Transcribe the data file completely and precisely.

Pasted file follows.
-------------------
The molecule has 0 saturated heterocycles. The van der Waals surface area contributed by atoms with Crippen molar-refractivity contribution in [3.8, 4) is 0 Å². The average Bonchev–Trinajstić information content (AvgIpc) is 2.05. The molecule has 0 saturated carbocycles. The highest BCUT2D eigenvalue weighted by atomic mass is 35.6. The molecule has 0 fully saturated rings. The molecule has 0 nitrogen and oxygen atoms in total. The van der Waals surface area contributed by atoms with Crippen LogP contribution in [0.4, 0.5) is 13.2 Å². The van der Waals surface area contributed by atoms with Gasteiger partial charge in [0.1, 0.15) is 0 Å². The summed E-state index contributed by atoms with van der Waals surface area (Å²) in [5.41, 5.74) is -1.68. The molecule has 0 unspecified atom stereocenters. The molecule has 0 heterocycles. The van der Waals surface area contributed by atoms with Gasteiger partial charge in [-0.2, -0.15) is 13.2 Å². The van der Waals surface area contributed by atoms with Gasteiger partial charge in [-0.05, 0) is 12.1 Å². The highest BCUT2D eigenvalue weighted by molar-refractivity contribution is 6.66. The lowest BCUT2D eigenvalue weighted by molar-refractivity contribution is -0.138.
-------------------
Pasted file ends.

The molecule has 0 saturated heterocycles. The van der Waals surface area contributed by atoms with Crippen molar-refractivity contribution in [3.8, 4) is 0 Å². The average Bonchev–Trinajstić information content (AvgIpc) is 2.05. The molecule has 0 saturated carbocycles. The highest BCUT2D eigenvalue weighted by atomic mass is 35.6. The molecule has 0 fully saturated rings. The molecule has 0 nitrogen and oxygen atoms in total. The van der Waals surface area contributed by atoms with Crippen LogP contribution in [0.4, 0.5) is 13.2 Å². The van der Waals surface area contributed by atoms with Gasteiger partial charge in [0.1, 0.15) is 0 Å². The summed E-state index contributed by atoms with van der Waals surface area (Å²) in [5.41, 5.74) is -1.68. The molecule has 0 unspecified atom stereocenters. The molecule has 0 heterocycles. The van der Waals surface area contributed by atoms with Gasteiger partial charge in [-0.2, -0.15) is 13.2 Å². The van der Waals surface area contributed by atoms with Gasteiger partial charge in [-0.05, 0) is 12.1 Å². The highest BCUT2D eigenvalue weighted by molar-refractivity contribution is 6.66. The lowest BCUT2D eigenvalue weighted by molar-refractivity contribution is -0.138.